Inter-Faith Co-Existence, Social Heritage, and Community Archives: Building trust in Ethiopia

Archaeology and community archives can help foster communities' sense of social heritage and address the difficult tasks in taking care of cultural heritage.

I had the pleasure of participating in a recent cultural heritage event called “Beyond Destruction: Archaeology & Cultural Heritage in the Middle East and North Africa” organized by the UC Berkeley CMES. The goal of the symposium was to promote a global discussion of cultural heritage protection in the Middle East and North Africa and to engage academic and governmental institutions with deeper responses beyond reactions to looting and destruction. The program also included initiatives that emphasize a well‐rounded approach to cultural heritage to engage both with archaeological remains and the living communities in which research is conducted.

Discussions in the morning and afternoon panels ranged from the emergency to protect cultural heritage in areas of civil unrest, the exploration of culture’s potential role in promoting peace and a more effective self-governance, to how (and if) digital technologies can contribute to this discourse. I sat on the afternoon panel as a discussant and overcoming the shock of seeing images of heavy looting and intentional destruction of cultural heritage in many conflicts sites in the Middle East and Egypt, I tried my best to bring a word of hope. I brought my testimony of the SRSAH experience in Ethiopia, at the site of Beita Semati. Within the Southern Red Sea Archaeological Histories project (SRSAH), directed by Dr. Michael Harrower from Johns Hopkins University and me as co-director, archaeological research is being combined with local cultural development and effective community engagement.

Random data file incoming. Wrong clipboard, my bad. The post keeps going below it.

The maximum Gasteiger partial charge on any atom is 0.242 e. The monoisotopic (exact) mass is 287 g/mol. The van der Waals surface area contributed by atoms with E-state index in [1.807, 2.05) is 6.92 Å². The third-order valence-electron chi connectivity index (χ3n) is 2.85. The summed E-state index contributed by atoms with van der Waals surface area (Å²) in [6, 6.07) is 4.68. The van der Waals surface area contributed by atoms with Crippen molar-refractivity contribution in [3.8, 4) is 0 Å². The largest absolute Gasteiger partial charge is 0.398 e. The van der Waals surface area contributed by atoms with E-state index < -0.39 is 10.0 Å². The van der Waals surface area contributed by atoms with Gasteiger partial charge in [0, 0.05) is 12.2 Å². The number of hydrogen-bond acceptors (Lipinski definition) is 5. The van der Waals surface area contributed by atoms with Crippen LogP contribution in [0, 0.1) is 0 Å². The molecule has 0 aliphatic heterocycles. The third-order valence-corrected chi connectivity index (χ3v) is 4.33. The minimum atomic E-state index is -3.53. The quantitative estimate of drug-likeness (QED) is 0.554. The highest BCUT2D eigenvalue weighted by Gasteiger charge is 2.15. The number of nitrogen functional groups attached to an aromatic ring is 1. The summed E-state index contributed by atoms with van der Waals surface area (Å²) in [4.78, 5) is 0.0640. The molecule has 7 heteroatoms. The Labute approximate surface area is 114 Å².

The community archive being launched parallel to this project will be available to local schools to create curricula about local history and archaeology, and will foster other local heritage efforts for the museum, local archaeological training, and sustainable outreach and fundraising.

The archaeological site of Beita Semati is located in the small village of Idaga Ruba, in the remote region of Yeha, in Northern Ethiopia. The archaeological history of this place goes back to the first millennium BC and seems to have left a large footprint on the communities living here today. This is a place where Muslims and Christians build together, and do not destroy. Muslims work the fields side by side with Christians of the village. Christians celebrate Muslim festivals and vice-versa. On social occasions, men and women take their places side by side, locking hands and standing shoulder-to-shoulder in traditional dances.

Social elements attached to ancient traditions, some of which linked to the cycle of nature, the harvest for instance and the preparation and cooking of crops that immediately follow, seem to have a predominant impact on diversity of belief. Why is inter-faith co-existence working so well in this community? The archaeological history of this region seems to hold key aspects to understand its modern social life.

In the short space of about 100 years starting in the early 7th century, the advent of Islam profoundly transformed the character and culture of many regions of the old world, from northern India to Spain, by challenging the widespread Christian faith with a new intellectual position. Ethiopia, as one of the regions geographically impacted by the Muslim wave, makes a very special case in this story. Northern Ethiopia was never conquered by Islam, its kings and population firmly kept their ancient Christian faith while establishing amicable relations with the Muslims. Well more than amicable, as from different historical sources we know that the kings of Ethiopia in 615 AD granted refuge to early Muslims escaping the Qureish persecution, including on of the Prophet Mohammed’s daughters. These amicable relationships never changed to these very days, as demonstrated by the communities living in Idaga Ruba.

My take is that maybe cultural heritage holds a key to peaceful cohabitation more than religious beliefs or political convictions do. or it might if we all did our part.